Lee Harvey Oswald rises again like a phoenix from the ashes in a well-organized, thoughtful rundown on the man and the myths, though innuendoes, inferential appraisals, hearsay, hedging, conflicting observations and missing pieces still cloud the picture.
In addition to rounding up the facts, producers-writers William Cran and Ben Loeterman add weight with newly uncovered evidence — a CIA contretemps, a photo of Oswald and David Ferrie together, rifle fingerprints. Surmises weaken the report, but give the docu dramatic flourishes. Chief asset of the program is the straight, chronological form the program uses to unfold what is known about Oswald.
Program fully uses its three hours to examine Oswald and hear from assorted associates, including older brother Robert.
Detailed are his lonely New Orleans childhood and maternal rejection (a little pop psychology here), early-teens life in New York (“emotionally frozen,” a social worker terms him), rotten living conditions back in New Orleans, his turn to socialism, a hitch in the Marines, shift to Marxism, life in Russia (where the Ruskies, distrusting him, couldn’t believe the FBI or CIA would hire him), his marriage to Russian Marina and birth of daughter June, and his return to the U.S.
Reporters Gus Russo and W. Scott Malone, whose work is inestimable, have uncovered info about a post-Russia CIA briefingthat’s always been denied (ex-CIA topper Richard Helms still says it didn’t take place) and explore a possible bizarre connection among Oswald, shadowy figure Ferrie (who would deny knowing Oswald until he died) and Layton Martens, all Civil Air Patrol cadets at different times.
The photo Marina took of Oswald with rifle and pistol again becomes a significant part of the story. Oswald signed a copy of the photo on the back and gave it to a friend — which would apparently end the idea that the photo was a composite made after his death.
Though Marina doesn’t appear on the docu, writer Priscilla McMillan speaks for her, as does Dallas neighbor and eloquent friend Ruth Paine, who indirectly helped Oswald get a job as a clerk at the Texas School Book Depository.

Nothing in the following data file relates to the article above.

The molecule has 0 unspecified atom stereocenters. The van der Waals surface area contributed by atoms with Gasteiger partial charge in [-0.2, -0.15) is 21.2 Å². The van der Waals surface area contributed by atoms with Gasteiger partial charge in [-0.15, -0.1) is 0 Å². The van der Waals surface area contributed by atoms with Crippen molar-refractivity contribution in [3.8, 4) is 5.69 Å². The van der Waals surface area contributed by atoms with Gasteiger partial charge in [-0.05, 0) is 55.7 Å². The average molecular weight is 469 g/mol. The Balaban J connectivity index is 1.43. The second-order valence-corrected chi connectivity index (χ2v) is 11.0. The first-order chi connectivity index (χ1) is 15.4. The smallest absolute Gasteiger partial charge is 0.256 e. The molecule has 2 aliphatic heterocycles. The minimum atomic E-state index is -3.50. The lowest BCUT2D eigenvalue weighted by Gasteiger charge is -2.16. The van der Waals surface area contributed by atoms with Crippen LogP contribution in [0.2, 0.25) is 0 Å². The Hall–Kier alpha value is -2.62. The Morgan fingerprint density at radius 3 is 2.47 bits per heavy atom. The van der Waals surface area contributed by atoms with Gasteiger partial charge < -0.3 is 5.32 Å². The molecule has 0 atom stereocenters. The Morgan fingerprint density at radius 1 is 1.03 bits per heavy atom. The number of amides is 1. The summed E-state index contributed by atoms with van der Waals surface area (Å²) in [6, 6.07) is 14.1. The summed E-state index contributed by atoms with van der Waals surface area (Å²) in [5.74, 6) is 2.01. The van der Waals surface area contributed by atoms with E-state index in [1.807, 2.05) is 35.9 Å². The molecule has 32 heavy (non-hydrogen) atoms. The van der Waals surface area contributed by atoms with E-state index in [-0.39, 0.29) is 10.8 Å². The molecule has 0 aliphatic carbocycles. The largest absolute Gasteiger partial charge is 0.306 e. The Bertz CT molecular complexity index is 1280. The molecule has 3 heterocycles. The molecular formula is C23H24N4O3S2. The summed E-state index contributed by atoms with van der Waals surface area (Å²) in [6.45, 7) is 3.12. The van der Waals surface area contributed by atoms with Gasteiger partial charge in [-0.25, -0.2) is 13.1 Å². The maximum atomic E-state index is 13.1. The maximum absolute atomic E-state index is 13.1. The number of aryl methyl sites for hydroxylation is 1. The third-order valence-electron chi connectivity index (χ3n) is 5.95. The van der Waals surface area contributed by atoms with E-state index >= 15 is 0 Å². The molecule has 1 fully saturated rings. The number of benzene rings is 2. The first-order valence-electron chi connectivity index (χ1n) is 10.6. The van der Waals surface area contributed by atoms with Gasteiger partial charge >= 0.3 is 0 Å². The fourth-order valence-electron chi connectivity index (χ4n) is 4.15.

Understandably, little light is thrown on the crux of the case: Oswald’s mental processes, which are indiscernible. The attempted murder of fervent anti-communist, anti-Castro Gen. Edwin Walker looks for certain to be Oswald’s failed job. But he himself engaged in anti-Castro as well as pro-Castro activities. Responsible officials in Russia, Cuba and Mexico, where he went to try to get to Cuba, didn’t trust him because they thought him unstable.
Program plays a tape of Oswald in Russia reading from Hemingway’s “The Killers” as he helps a Russian learning English. In a fascinating demo of Oswald’s personality, “Who Was Lee Harvey Oswald?” broadcasts his voice in a radio debate he made in Mexico City with two anti-Castroites.
The final, grim hour of the telecast plays with tragic certainty. In the Depository, Oswald goes about his unstoppable business. A computer graphic clearly nails down the track of the bullets, and, three minutes after the assassination, Oswald steps out of the building. A morbid note: Oswald was buried on the same day as JFK.
“Frontline” supplies a stern piece of evidence that Oswald did fire the rifle. Through sophisticated techniques, it is now possible to bring out partial fingerprints on the weapon, as the docu shows, and they belong to Oswald. That doesn’t necessarily mean Oswald worked alone, or that he had any clear-cut reason to shoot JFK. Footage does show, however, that only one man was poised in the sixth-floor window behind a stack of boxes waiting for his target.
The long study of Oswald’s odyssey is compelling storytelling.